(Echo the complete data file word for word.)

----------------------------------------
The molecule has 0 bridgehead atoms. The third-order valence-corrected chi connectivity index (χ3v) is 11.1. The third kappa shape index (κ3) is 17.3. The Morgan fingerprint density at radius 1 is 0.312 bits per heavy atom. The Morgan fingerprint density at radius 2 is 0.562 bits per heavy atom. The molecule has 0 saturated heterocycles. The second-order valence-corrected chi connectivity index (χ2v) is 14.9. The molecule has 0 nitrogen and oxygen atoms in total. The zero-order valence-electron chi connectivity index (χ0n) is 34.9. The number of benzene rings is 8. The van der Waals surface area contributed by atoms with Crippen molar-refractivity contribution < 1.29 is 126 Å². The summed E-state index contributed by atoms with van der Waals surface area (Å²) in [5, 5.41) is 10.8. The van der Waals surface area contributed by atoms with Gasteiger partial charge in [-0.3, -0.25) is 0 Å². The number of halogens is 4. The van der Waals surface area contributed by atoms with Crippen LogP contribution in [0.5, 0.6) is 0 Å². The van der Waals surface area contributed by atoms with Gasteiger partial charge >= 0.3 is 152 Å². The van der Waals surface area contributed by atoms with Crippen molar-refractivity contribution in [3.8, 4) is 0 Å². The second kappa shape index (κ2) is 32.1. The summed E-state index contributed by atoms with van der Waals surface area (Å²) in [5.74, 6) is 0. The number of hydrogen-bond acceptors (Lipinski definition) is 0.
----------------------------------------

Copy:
The molecule has 0 bridgehead atoms. The third-order valence-corrected chi connectivity index (χ3v) is 11.1. The third kappa shape index (κ3) is 17.3. The Morgan fingerprint density at radius 1 is 0.312 bits per heavy atom. The Morgan fingerprint density at radius 2 is 0.562 bits per heavy atom. The molecule has 0 saturated heterocycles. The second-order valence-corrected chi connectivity index (χ2v) is 14.9. The molecule has 0 nitrogen and oxygen atoms in total. The zero-order valence-electron chi connectivity index (χ0n) is 34.9. The number of benzene rings is 8. The van der Waals surface area contributed by atoms with Crippen molar-refractivity contribution < 1.29 is 126 Å². The summed E-state index contributed by atoms with van der Waals surface area (Å²) in [5, 5.41) is 10.8. The van der Waals surface area contributed by atoms with Gasteiger partial charge in [-0.3, -0.25) is 0 Å². The number of halogens is 4. The van der Waals surface area contributed by atoms with Crippen LogP contribution in [0.5, 0.6) is 0 Å². The van der Waals surface area contributed by atoms with Gasteiger partial charge >= 0.3 is 152 Å². The van der Waals surface area contributed by atoms with Crippen molar-refractivity contribution in [3.8, 4) is 0 Å². The second kappa shape index (κ2) is 32.1. The summed E-state index contributed by atoms with van der Waals surface area (Å²) in [5.74, 6) is 0. The number of hydrogen-bond acceptors (Lipinski definition) is 0.